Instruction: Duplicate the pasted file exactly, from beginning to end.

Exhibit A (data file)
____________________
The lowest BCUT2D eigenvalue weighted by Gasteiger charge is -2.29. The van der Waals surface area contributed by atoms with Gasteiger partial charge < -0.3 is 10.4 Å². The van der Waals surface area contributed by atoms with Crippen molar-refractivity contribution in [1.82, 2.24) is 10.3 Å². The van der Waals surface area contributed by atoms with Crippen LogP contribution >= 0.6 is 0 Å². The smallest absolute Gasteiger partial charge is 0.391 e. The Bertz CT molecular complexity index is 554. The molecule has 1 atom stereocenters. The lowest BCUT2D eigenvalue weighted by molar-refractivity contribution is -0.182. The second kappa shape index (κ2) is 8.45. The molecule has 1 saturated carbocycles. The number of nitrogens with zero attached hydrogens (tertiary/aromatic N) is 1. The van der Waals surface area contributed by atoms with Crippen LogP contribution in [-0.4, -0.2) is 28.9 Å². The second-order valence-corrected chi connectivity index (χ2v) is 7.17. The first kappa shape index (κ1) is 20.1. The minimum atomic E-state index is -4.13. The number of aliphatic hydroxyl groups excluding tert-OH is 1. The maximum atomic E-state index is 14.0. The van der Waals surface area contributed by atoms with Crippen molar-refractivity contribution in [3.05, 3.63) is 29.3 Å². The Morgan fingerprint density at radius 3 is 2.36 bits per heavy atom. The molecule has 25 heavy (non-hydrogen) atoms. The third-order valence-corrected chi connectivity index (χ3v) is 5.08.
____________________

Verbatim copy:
The lowest BCUT2D eigenvalue weighted by Gasteiger charge is -2.29. The van der Waals surface area contributed by atoms with Gasteiger partial charge < -0.3 is 10.4 Å². The van der Waals surface area contributed by atoms with Crippen molar-refractivity contribution in [1.82, 2.24) is 10.3 Å². The van der Waals surface area contributed by atoms with Crippen LogP contribution >= 0.6 is 0 Å². The smallest absolute Gasteiger partial charge is 0.391 e. The Bertz CT molecular complexity index is 554. The molecule has 1 atom stereocenters. The lowest BCUT2D eigenvalue weighted by molar-refractivity contribution is -0.182. The second kappa shape index (κ2) is 8.45. The molecule has 1 saturated carbocycles. The number of nitrogens with zero attached hydrogens (tertiary/aromatic N) is 1. The van der Waals surface area contributed by atoms with Crippen LogP contribution in [-0.4, -0.2) is 28.9 Å². The second-order valence-corrected chi connectivity index (χ2v) is 7.17. The first kappa shape index (κ1) is 20.1. The minimum atomic E-state index is -4.13. The number of aliphatic hydroxyl groups excluding tert-OH is 1. The maximum atomic E-state index is 14.0. The van der Waals surface area contributed by atoms with Crippen molar-refractivity contribution in [3.05, 3.63) is 29.3 Å². The Morgan fingerprint density at radius 3 is 2.36 bits per heavy atom. The molecule has 25 heavy (non-hydrogen) atoms. The third-order valence-corrected chi connectivity index (χ3v) is 5.08.